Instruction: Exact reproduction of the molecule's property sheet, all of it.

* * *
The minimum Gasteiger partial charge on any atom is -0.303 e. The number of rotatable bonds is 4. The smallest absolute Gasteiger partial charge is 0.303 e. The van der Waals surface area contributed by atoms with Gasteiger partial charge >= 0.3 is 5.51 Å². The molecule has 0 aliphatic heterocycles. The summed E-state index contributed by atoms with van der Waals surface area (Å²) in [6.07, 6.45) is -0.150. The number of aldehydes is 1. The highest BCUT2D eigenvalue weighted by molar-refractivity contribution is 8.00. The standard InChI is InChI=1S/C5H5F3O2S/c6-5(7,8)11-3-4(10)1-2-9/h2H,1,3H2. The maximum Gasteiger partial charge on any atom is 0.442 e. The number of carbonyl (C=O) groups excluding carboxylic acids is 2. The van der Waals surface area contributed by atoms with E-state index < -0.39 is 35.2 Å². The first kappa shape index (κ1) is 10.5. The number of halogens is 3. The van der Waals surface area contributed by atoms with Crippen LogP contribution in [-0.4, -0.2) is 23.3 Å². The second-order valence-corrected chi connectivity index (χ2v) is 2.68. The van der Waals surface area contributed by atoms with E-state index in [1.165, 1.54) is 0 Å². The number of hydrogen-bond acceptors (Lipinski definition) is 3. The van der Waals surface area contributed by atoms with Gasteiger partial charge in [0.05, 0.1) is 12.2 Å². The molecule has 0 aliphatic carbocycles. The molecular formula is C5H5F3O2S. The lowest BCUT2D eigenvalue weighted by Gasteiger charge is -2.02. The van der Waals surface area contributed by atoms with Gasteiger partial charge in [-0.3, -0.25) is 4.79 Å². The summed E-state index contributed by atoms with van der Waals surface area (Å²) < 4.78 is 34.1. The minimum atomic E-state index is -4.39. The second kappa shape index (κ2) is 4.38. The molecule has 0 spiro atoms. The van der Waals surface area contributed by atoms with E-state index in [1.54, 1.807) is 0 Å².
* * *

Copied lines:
The minimum Gasteiger partial charge on any atom is -0.303 e. The number of rotatable bonds is 4. The smallest absolute Gasteiger partial charge is 0.303 e. The van der Waals surface area contributed by atoms with Gasteiger partial charge >= 0.3 is 5.51 Å². The molecule has 0 aliphatic heterocycles. The summed E-state index contributed by atoms with van der Waals surface area (Å²) in [6.07, 6.45) is -0.150. The number of aldehydes is 1. The highest BCUT2D eigenvalue weighted by molar-refractivity contribution is 8.00. The standard InChI is InChI=1S/C5H5F3O2S/c6-5(7,8)11-3-4(10)1-2-9/h2H,1,3H2. The maximum Gasteiger partial charge on any atom is 0.442 e. The number of carbonyl (C=O) groups excluding carboxylic acids is 2. The van der Waals surface area contributed by atoms with E-state index < -0.39 is 35.2 Å². The first kappa shape index (κ1) is 10.5. The number of halogens is 3. The van der Waals surface area contributed by atoms with Crippen LogP contribution in [-0.4, -0.2) is 23.3 Å². The second-order valence-corrected chi connectivity index (χ2v) is 2.68. The van der Waals surface area contributed by atoms with E-state index in [1.165, 1.54) is 0 Å². The number of hydrogen-bond acceptors (Lipinski definition) is 3. The van der Waals surface area contributed by atoms with Gasteiger partial charge in [0.05, 0.1) is 12.2 Å². The molecule has 0 aliphatic carbocycles. The molecular formula is C5H5F3O2S. The lowest BCUT2D eigenvalue weighted by Gasteiger charge is -2.02. The van der Waals surface area contributed by atoms with Gasteiger partial charge in [-0.3, -0.25) is 4.79 Å². The summed E-state index contributed by atoms with van der Waals surface area (Å²) < 4.78 is 34.1. The minimum atomic E-state index is -4.39. The second kappa shape index (κ2) is 4.38. The molecule has 0 spiro atoms. The van der Waals surface area contributed by atoms with E-state index in [1.54, 1.807) is 0 Å².